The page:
It is generally unwise to extend yourself excessively by buying with little equity. Future market directions are uncertain, and if they turn against your circumstances, you can be wiped out financially. When the technical data shows little between the costs of renting or owning, you are probably best to spend some additional time saving to ensure you have a sensible equity buffer before you buy.

In our book, that is buying with a 20% deposit. Besides, with that down-payment, banks will work hard to give you their best deal.

That means, on an overall (national) basis, if you are buying a first-quartile house, you need to have saved $52,400.

However, in some centres, it is clear you should keep saving rather than buying now.

  House prices Median --------- Affordability ---------
October 2012 lower quartile rent/wk Buy Rent Diff.
  $ $ % % %
Auckland North Shore 505,000 470 46.3 29.2 +17.1
Queenstown 377,000 402 41.3 30.0 +11.3
Auckland West 359,200 390 35.5 26.7 +8.3
Wellington City 417,300 460 35.0 26.4 +8.6
Auckland South 365,400 410 38.8 30.2 +8.6
Auckland Central 441,000 520 40.9 33.3 +7.6
Christchurch 311,800 370 31.7 26.4 +5.3

That is true in all of Auckland's zones (North Shore, West Auckland, South Auckland, and the Central isthmus area), in Wellington City, in Christchurch, and in Queenstown.

In all these areas, it is at least 5% more expensive to own than rent - and in Queenstown and Auckland's North Shore it is more than 10% more expensive. That is a big premium to pay and we think it would be better to salt it away in your down-payment fund.

At the other end of the scale, it is clearly a great time to buy in Hastings. If you have a deposit, don't wait - get out there and buy because you will be paying about 7.5% less than paying rent (if you are in a median situation with both your income and your housing choices).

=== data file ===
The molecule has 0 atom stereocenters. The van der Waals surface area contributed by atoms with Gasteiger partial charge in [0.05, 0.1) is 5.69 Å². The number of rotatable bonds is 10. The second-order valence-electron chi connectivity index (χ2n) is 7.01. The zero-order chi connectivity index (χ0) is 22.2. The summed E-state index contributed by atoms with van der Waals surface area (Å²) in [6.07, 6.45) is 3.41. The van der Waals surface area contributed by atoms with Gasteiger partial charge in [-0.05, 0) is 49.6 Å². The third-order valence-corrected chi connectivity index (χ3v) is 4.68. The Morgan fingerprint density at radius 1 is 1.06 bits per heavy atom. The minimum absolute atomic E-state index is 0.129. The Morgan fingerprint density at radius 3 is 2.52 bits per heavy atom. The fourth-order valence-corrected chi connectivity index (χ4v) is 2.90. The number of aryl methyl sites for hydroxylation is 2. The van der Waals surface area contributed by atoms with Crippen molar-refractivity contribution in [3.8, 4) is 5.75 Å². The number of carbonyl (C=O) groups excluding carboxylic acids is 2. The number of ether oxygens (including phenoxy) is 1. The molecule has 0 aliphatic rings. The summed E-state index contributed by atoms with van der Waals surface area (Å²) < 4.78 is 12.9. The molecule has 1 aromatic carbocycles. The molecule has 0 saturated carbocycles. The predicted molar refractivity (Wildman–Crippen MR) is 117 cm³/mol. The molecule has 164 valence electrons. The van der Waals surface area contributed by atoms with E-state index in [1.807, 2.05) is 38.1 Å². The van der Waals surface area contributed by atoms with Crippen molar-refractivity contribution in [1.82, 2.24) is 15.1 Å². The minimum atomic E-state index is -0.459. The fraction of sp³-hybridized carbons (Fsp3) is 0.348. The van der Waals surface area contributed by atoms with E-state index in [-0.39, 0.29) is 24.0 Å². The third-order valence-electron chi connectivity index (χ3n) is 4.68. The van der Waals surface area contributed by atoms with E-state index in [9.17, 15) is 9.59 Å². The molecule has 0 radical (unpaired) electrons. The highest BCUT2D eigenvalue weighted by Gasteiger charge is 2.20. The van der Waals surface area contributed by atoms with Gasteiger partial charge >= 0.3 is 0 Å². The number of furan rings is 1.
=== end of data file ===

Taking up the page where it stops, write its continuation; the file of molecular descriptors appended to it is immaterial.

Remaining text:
House prices Median --------- Affordability ---------
October 2012 lower quartile rent/wk Buy Rent Diff.
  $ $ % % %
Hastings 151,250 320 16.8 24.4 - 7.7

For everyone else, its is close to a toss-up. A lot will depend on your own personal situation of course, and a good mortgage broker can help you with that.

The individual Reports for each urban centre are here »

-----------------------------------------------------------------------------------------------------
Mortgage choices involve making a significant financial decision so it often pays to get professional advice. A Roost mortgage broker can be contacted by following this link »
-----------------------------------------------------------------------------------------------------

We welcome your help to improve our coverage of this issue. Any examples or experiences to relate? Any links to other news, data or research to shed more light on this? Any insight or views on what might happen next or what should happen next? Any errors to correct?